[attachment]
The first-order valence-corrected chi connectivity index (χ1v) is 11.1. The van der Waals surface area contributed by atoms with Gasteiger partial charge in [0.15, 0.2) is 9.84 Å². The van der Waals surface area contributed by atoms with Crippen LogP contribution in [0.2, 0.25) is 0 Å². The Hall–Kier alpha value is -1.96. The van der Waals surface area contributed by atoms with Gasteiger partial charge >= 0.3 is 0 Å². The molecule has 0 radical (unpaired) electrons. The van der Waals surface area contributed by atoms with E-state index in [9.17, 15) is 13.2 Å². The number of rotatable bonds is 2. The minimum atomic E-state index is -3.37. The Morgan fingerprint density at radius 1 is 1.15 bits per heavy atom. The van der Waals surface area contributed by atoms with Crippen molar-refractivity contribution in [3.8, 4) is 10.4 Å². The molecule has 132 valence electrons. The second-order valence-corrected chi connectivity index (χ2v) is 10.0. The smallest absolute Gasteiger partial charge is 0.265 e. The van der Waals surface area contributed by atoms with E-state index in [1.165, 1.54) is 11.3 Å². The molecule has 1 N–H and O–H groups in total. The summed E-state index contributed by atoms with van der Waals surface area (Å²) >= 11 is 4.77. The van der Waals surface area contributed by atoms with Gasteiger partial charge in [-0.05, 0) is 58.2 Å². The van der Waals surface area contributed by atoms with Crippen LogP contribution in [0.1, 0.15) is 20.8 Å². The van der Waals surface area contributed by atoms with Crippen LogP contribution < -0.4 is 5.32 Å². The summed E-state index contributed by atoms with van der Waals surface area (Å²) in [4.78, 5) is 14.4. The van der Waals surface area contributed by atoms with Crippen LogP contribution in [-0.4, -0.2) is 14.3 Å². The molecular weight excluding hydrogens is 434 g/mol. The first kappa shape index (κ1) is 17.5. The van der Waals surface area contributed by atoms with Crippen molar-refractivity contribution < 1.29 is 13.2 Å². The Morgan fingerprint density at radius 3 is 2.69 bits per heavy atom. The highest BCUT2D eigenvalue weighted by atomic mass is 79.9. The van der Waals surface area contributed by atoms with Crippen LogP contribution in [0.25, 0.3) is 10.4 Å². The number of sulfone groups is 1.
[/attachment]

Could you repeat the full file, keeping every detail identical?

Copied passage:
The first-order valence-corrected chi connectivity index (χ1v) is 11.1. The van der Waals surface area contributed by atoms with Gasteiger partial charge in [0.15, 0.2) is 9.84 Å². The van der Waals surface area contributed by atoms with Crippen LogP contribution in [0.2, 0.25) is 0 Å². The Hall–Kier alpha value is -1.96. The van der Waals surface area contributed by atoms with Gasteiger partial charge >= 0.3 is 0 Å². The molecule has 0 radical (unpaired) electrons. The van der Waals surface area contributed by atoms with E-state index in [9.17, 15) is 13.2 Å². The number of rotatable bonds is 2. The minimum atomic E-state index is -3.37. The Morgan fingerprint density at radius 1 is 1.15 bits per heavy atom. The van der Waals surface area contributed by atoms with Crippen molar-refractivity contribution in [3.8, 4) is 10.4 Å². The molecule has 132 valence electrons. The second-order valence-corrected chi connectivity index (χ2v) is 10.0. The smallest absolute Gasteiger partial charge is 0.265 e. The van der Waals surface area contributed by atoms with E-state index in [1.165, 1.54) is 11.3 Å². The molecule has 1 N–H and O–H groups in total. The summed E-state index contributed by atoms with van der Waals surface area (Å²) >= 11 is 4.77. The van der Waals surface area contributed by atoms with Gasteiger partial charge in [-0.05, 0) is 58.2 Å². The van der Waals surface area contributed by atoms with Crippen LogP contribution in [0.1, 0.15) is 20.8 Å². The van der Waals surface area contributed by atoms with Crippen LogP contribution < -0.4 is 5.32 Å². The summed E-state index contributed by atoms with van der Waals surface area (Å²) in [4.78, 5) is 14.4. The van der Waals surface area contributed by atoms with Crippen LogP contribution in [-0.4, -0.2) is 14.3 Å². The molecular weight excluding hydrogens is 434 g/mol. The first kappa shape index (κ1) is 17.5. The van der Waals surface area contributed by atoms with Crippen molar-refractivity contribution < 1.29 is 13.2 Å². The Morgan fingerprint density at radius 3 is 2.69 bits per heavy atom. The highest BCUT2D eigenvalue weighted by atomic mass is 79.9. The van der Waals surface area contributed by atoms with Crippen LogP contribution in [0.25, 0.3) is 10.4 Å². The number of sulfone groups is 1.